Obitoke-dera Temple in Nara!
This was our first stop on the second part of the Yamanobe-no-Michi trail. A famous temple for would be mothers and a history of visitors such as Empress Fujiwara Akiko, the Imperial Princess Michiko, the wife of the crown prince and other dignitaries.
This temple was built in 858. When the Empress Fujiwara Akiko was pregnant, she prayed to have an easy birth. As a result, she had a baby safely. Since then this temple has been believed as a prayer's temple for easy birth. A lot of pregnant mothers visit here from all over Japan. It is customary in Japan that when a women is five month pregnant, she comes to this temple and gets a maternity cotton sash 30 cm wide and wraps it on her stomach to protect and keep a baby warm and safe.
Kokuzo-san: Konin-ji Temple!
It's a bit of a climb up, about 100 meters of stairs through a pine forest. Once you arrive at the temple gate, you'll immediately impressed with the serenity of the temple grounds. Its quit, there are a lot of trees and places to sit and enjoy the stillness. The paintings on the main hall are gorgeous, all in all this is a nice place.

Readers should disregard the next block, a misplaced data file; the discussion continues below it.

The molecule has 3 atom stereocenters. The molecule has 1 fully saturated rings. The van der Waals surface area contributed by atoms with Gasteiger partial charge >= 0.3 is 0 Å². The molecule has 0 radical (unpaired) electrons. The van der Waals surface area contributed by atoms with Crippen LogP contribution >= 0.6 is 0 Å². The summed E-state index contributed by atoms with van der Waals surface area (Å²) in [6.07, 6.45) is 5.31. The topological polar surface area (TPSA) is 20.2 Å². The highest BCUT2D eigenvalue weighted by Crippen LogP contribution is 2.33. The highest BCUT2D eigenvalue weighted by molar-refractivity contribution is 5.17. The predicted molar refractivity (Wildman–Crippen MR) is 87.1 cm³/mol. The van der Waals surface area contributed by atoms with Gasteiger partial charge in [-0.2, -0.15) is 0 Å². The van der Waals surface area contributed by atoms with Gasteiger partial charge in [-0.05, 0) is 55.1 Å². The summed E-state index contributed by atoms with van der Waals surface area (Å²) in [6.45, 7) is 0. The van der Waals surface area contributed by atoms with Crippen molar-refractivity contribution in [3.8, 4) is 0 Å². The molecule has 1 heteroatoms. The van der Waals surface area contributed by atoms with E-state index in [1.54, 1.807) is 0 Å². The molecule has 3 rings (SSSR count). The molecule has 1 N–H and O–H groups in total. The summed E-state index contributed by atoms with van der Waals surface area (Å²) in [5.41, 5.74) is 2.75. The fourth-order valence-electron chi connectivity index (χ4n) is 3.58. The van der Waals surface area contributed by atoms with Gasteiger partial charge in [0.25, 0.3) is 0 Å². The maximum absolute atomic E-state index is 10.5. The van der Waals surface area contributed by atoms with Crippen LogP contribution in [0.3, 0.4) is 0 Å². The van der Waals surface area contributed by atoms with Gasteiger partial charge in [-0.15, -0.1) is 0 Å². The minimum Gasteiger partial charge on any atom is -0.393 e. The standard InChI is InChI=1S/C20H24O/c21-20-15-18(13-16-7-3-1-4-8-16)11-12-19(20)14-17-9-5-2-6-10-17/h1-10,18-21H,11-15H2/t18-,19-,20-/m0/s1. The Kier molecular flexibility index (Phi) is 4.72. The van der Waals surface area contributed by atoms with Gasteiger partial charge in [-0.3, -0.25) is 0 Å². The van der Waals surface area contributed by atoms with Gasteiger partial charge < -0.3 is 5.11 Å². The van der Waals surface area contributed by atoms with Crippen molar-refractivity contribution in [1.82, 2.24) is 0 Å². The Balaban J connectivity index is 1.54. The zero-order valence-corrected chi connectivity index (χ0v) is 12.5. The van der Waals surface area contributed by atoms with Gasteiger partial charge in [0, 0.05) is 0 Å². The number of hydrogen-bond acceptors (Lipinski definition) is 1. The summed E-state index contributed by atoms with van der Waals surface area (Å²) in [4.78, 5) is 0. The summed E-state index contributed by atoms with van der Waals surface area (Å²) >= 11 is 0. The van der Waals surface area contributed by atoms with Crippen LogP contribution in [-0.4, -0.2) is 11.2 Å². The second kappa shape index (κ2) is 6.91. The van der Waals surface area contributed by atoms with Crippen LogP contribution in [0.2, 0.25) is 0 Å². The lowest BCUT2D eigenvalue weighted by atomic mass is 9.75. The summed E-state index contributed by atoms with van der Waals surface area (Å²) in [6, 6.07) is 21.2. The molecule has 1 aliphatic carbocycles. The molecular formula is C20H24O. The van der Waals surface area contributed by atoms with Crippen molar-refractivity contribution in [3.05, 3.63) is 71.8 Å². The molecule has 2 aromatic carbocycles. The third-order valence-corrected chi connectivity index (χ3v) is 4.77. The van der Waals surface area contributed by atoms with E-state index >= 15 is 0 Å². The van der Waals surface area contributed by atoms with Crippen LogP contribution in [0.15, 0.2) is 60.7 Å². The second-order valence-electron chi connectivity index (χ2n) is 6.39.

This temple is located in the middle of a mountain, 180 meters above sea level. It is said that Priest Kobo Daishi built in 814 by Imperial edict of the Emperor Saga. It was rebuilt in 1629 after burning. There is Wooden Kokuzo Bodhisattva from which thirteen-year-old children are given wisdom, so the children who reach thirteen years old visit this temple with their parents on April 13th.
This temple is sometimes called the Kokuzo-san ( deity of Wisdom) in Takahi. It houses the Sangaku, unique votive tablets with math questions and their solutions written on them. They date back from the Edo Era (1603-1867), which were hung up at the outer space in the temple hall.
Toyohi shrine in Tenri!
This is a small shinto shrine on the outskirts of Tenri. It looks very old and is surrounded by forest and rice paddies. When you enter the shrine, in the back on your right are some steps covered with moss that lead up to a small shrine. Very peaceful and the end of our Yamanobe-no-michi hike for the day!
Goveror Kujo Kanetoshi built this temple in 992 by Imperial edict. It used to be a large temple with pagodas and halls, but there are only a main Hall, a belfry and Fukuju-in House left now. When you walk through the path along the long stone walls with rich moss, you'll imagine how large and gorgeous this temple was in those days. Multi-colored leaves are so mach spectacular in the fall.